When does the sensor request a new certificate?
The sensor will automatically attempt to request a new certificate as described in the Certificate renewal section. The sensor will request a new certificate over the network it is testing. If the attempt fails, you will see notifications on the dashboard.
If the certificate the sensor is using for EAP-TLS expires or is otherwise invalid, you can go to the sensor configuration page and remove the network from the sensor. After applying the settings, wait up to 15 minutes, then go to the sensor configuration page and add the network back to the sensor in order for it to enroll afresh. The sensor will then use the enrollment network to contact the SCEP server.
Are One-Time Passwords Supported?
If you are on-boarding multiple sensors at the same time, the SCEP challenge password should be the same for all sensors. A one-time password would still work, but would require you to frequently update the password in the network settings. Therefore, if you are onboarding multiple sensors at the same time this is not recommended.
Can the enrollment network be the same as the network to be tested?
Yes. For example, if you have a network that supports EAP-PEAP but prefers EAP-TLS and the SCEP server is reachable using EAP-PEAP, you would first create the EAP-PEAP network in the dashboard and use the alias function to name it. Then you can use this network as an enrollment network for the EAP-TLS network obtaining the certificate via SCEP.
Does the enrollment network count against the 4 network maximum the sensors can test?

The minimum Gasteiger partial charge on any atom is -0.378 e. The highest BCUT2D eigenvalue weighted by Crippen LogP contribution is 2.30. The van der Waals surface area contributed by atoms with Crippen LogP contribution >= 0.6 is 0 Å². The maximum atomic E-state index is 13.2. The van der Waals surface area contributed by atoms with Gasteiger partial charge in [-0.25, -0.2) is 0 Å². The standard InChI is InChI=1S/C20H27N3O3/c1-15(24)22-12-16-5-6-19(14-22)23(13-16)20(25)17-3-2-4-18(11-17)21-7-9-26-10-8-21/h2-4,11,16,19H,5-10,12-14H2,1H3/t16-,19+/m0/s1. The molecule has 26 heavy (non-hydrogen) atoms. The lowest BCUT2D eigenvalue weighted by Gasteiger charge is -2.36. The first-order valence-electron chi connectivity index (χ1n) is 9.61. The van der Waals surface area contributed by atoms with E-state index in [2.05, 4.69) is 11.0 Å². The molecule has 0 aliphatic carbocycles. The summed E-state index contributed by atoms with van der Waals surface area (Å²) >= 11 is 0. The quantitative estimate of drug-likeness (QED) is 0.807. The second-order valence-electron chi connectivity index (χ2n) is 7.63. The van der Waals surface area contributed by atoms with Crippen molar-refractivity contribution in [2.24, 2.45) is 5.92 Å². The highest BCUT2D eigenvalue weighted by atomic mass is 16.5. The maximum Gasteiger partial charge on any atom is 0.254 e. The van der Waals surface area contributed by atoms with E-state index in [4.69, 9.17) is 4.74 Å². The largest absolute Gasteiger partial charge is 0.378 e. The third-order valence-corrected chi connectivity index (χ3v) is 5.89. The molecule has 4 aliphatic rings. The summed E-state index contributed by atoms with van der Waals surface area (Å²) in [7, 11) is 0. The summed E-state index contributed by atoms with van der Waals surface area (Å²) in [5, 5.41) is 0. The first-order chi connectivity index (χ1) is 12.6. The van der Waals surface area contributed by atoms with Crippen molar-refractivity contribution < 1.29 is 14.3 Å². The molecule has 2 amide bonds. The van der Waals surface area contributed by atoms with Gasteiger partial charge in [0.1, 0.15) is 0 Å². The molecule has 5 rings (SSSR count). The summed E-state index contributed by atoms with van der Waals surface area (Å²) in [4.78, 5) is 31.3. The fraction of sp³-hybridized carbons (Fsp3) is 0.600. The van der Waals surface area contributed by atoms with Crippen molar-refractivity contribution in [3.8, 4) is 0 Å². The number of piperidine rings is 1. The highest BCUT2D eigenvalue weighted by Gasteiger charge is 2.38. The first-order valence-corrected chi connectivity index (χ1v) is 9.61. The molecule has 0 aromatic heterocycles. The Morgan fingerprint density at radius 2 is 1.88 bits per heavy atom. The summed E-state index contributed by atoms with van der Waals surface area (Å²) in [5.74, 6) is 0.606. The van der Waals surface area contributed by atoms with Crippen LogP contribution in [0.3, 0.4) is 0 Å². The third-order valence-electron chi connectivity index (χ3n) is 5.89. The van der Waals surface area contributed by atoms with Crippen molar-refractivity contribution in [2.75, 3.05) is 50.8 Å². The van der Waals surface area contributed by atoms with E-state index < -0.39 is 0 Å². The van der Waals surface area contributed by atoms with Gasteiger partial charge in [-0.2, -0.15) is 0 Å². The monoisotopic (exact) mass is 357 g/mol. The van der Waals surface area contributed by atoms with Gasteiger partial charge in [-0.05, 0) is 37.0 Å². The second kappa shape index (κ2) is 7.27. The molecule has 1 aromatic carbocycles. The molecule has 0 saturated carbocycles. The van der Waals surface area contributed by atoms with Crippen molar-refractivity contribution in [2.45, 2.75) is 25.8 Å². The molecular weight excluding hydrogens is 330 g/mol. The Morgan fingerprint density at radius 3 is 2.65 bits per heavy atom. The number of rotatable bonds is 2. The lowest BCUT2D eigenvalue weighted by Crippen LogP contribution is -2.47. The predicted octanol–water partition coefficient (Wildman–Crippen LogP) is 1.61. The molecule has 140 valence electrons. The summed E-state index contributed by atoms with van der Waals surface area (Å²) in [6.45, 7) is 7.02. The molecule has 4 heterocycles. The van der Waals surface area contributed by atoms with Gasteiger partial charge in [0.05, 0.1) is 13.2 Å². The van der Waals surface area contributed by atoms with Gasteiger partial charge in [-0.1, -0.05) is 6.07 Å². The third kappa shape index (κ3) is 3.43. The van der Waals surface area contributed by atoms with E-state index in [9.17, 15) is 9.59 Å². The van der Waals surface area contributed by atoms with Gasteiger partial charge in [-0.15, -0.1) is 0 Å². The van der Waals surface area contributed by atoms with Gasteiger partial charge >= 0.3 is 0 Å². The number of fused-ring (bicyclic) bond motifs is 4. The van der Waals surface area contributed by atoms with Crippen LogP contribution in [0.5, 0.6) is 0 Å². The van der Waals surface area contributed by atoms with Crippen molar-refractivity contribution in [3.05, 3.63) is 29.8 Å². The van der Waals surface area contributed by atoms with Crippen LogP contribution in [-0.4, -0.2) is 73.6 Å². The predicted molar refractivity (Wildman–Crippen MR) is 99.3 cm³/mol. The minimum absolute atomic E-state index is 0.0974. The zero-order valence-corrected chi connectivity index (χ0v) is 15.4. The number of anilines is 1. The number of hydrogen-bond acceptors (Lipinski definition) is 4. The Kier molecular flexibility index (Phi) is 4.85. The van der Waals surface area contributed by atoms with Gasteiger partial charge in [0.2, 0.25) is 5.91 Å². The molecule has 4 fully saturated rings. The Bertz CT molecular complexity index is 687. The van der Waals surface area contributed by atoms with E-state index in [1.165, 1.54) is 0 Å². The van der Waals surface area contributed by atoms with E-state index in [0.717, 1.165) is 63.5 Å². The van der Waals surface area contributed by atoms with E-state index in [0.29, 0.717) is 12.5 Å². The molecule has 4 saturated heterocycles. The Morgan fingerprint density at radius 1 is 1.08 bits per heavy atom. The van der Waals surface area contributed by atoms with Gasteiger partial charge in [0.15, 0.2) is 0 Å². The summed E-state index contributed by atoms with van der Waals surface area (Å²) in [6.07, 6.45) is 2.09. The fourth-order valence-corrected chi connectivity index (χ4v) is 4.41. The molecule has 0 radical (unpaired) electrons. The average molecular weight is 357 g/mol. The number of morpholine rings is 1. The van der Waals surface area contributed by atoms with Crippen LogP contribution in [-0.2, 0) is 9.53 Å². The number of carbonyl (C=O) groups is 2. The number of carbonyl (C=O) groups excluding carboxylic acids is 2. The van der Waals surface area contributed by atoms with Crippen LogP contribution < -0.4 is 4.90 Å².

No. Unless you want to test the enroll network by adding it to the sensor.
Can I use the same certificate obtained from SCEP for multiple networks such as wired and wireless?
No. The sensor will request separate certificates for each network.
How do I resolve an error message that says "802.1X failed with unknown CA"?
If you examine the triage menu and the output says "local TLS alert: Unknown CA", this likely indicates the CA you were issued a certificate from via SCEP does not have the same root CA as the RADIUS server. You can add the root CA certificate or certificate chain for the RADIUS server in the SCEP network settings under Advanced -> Specify Server CA.
If you examine the triage menu for an 802.1X error and the output says "remote TLS alert: Unknown CA" or the radius server says "fatal alert by server - unknown_ca", this likely indicates your RADIUS server does not trust certificates issued by the CA for the SCEP server. You must add your root certificate or certificate chain of/from your SCEP server to the trust list of the RADIUS server.
Which SCEP Servers are Supported?
We have verified SCEP against Microsoft Windows Server 2019, Microsoft Windows Server 2016 and Aruba Clearpass 6.8.5.
Microsoft Windows Server 2012 R2 is not supported.
Microsoft Network Device Enrollment Service Documentation https://social.technet.microsoft.com/wiki/contents/articles/9063.active-directory-certificate-services-ad-cs-network-device-enrollment-service-ndes.aspx